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A call for unity among Asians in fighting hatred

By LIA ZHU in San Francisco | chinadaily.com.cn | Updated: 2021-08-11 10:19

A woman holds a placard as she participates in a Stop Asian Hate rally at Columbus Park in New York, April 3, 2021. [Photo/Agencies]

Asian consuls general in San Francisco joined California elected officials at a virtual forum to show solidarity with Asian American communities, calling on people of Asian descent to stand up against racism. 

The consuls general from eight Asian countries, including China, Japan, South Korea, India and Vietnam, expressed concerns about the rising racism and hate crimes against Asian people in the US and urged the federal and state governments to take concrete measures to address the problem.

"Throughout the American history, Asian Americans and Pacific Islanders have made an indelible contribution to the development of the United States. They deserve due recognition and respect and not hate or discrimination," said Chinese Consul General in San Francisco Wang Donghua at the forum hosted by Asia Society Northern California on Monday.

The root cause for the anti-Asian hate is the racial discrimination against people of color in the US, and the "fertile ground" for discrimination and prejudice against Asians is yet to be eradicated, said Wang. The scapegoating of Chinese people for the COVID-19 pandemic by some politicians has exacerbated the hate against Asians, he added. 

He also noted that it was encouraging that President Joe Biden signed into law a bill that is aimed at countering the rising anti-Asian hate crimes, and that California Governor Gavin Newsom signed the $156.5 million Asian and Pacific Islander Equity Budget to address the rise in hate incidents.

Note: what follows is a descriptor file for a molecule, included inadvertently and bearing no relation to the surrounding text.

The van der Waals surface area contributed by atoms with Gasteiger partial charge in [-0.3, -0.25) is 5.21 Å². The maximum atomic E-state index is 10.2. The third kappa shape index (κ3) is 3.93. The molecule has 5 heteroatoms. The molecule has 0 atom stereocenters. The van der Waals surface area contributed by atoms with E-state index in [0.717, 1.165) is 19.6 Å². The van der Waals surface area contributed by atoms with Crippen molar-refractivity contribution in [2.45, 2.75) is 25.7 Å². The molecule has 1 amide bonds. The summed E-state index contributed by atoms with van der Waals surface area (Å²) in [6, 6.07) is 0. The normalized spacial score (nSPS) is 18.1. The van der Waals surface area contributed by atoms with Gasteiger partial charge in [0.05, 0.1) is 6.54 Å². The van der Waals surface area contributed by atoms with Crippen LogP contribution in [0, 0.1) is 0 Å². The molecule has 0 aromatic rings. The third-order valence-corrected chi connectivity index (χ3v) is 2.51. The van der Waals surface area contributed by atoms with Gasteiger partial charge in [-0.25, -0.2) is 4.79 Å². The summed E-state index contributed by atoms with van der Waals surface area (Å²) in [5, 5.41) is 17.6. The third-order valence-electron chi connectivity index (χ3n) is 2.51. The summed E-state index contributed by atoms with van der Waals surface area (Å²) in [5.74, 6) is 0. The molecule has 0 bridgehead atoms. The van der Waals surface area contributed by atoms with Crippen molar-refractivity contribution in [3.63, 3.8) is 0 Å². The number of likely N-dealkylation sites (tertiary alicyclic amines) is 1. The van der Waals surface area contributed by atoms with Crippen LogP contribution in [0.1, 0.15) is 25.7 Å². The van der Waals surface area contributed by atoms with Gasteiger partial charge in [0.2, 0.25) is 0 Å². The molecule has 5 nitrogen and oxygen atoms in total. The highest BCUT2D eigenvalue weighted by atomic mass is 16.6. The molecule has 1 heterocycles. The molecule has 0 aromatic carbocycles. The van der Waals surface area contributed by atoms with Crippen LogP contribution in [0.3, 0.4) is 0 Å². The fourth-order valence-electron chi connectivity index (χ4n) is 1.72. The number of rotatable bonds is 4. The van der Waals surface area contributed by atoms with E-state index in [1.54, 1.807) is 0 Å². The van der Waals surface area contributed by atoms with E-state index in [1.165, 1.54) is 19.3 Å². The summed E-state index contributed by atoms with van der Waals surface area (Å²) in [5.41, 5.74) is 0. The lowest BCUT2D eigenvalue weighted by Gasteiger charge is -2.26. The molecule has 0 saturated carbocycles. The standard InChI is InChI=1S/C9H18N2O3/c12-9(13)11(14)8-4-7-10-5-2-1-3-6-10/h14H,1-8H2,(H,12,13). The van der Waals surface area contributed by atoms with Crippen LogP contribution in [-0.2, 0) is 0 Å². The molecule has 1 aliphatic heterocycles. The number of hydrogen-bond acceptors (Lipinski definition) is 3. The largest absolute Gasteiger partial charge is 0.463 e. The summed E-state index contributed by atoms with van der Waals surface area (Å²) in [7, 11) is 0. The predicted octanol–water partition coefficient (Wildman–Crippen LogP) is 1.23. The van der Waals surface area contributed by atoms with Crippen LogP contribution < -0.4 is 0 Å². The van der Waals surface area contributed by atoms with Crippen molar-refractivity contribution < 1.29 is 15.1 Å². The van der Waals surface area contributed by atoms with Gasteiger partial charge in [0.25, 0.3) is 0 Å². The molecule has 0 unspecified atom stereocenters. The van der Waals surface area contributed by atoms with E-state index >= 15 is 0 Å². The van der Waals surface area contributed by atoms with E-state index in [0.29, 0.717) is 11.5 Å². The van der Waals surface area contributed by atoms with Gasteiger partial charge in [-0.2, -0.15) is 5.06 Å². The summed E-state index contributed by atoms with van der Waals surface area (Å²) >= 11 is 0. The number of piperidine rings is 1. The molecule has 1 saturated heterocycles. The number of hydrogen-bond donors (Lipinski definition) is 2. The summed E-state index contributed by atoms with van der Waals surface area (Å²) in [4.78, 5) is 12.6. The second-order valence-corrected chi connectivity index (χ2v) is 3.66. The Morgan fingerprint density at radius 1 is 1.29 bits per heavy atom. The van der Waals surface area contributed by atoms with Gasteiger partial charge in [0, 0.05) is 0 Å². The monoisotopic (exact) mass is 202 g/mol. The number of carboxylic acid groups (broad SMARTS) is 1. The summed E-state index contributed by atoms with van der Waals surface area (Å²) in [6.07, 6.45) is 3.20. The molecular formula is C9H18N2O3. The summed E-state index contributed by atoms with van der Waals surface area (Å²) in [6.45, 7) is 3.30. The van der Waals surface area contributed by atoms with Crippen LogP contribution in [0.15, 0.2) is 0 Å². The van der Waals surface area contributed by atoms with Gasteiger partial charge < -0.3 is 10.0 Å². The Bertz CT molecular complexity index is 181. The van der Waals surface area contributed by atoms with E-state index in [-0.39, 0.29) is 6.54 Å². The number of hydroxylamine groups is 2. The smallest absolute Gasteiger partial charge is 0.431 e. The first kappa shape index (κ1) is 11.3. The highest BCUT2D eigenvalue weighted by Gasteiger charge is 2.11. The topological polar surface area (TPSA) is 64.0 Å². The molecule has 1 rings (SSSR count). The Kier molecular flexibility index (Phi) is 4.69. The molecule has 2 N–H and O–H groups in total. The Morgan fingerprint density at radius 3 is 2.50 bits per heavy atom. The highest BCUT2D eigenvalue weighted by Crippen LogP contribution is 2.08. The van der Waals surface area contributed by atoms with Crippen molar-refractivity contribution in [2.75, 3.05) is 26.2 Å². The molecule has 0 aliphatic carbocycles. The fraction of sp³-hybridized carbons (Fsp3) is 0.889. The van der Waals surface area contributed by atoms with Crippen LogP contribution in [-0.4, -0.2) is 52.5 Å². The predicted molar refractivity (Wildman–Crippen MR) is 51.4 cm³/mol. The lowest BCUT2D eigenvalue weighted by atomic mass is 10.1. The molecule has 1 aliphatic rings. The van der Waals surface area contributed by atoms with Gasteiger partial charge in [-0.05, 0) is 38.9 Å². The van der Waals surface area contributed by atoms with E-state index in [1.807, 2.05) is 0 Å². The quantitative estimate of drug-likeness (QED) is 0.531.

"As a member of the Asian consular community, we appreciate the solidarity that California officials have demonstrated against Asian hate. We urge the US federal government and those states who haven't done so to take actions to stop Asian hate, bring perpetrators to justice, ensure the security of all Asians and address the root cause by eradicating the soil for discrimination against Asians and other ethnic groups in the United States," said Wang.

California state Senator Dave Min and Assembly member Phil Ting, both of Asian descent, said anti-Asian racism is a long-existing problem in the US and shared their own stories of growing up in California.

California is a state that tends to be more diverse and more receptive to Asian Americans than other parts of the country, but Ting said his upbringing always made him feel like an outsider.

"I was always feeling that I was a minority, my parents were immigrants, so I never quite fit in," said Ting. He said he didn't understand how to articulate that outsider feeling until he took Asian American studies at high school.

"This is something that was much larger than one individual spewing hate at me as I was growing up. This was something that was part of our societal fabric, that there were laws on the books that created this otherness, that there were structures in place to make sure that there were systemic racist policies that were put forward," said Ting, who sees the teaching of Asian American history and ethnic studies as a solution. 

"The history of anti-Asian hate and racism is pretty well established in this country. But for those of us who've lived here and grew up here, while we've been accustomed to anti-Asian hate, I think we've been surprised by the depth and breadth and intensity of the anti-Asian hate that has arisen during the COVID-19 pandemic," said Min.

"These types of incidents, even if they're not violent, can be deeply unsettling and frightening to those of Asian descent," he said.

According to Stop AAPI Hate, from March 2020 to March 2021, the self-reporting platform received 6,603 reports of hate incidents nationwide, and 2,640 of these incidents were reported from California.

"If you're not at the table, you're on the menu. I think that's been the case with Asian Americans for too long," said Min. "Without our robust Asian American presence, which we still need to grow, we would not have gotten that kind of attention," he said.

If education is a long-term solution, the immediate action that Asian American communities need to take is to "be vocal in calling it out and confronting and condemning", said Min.

"We need to make sure that being racist against Asian Americans or anyone else can't be tolerated. But to do that, we need those silent majority people to stop being silent and to stand up and to loudly denounce hate with us. We need our white allies, our black allies or brown allies to step up and call this out," he said.

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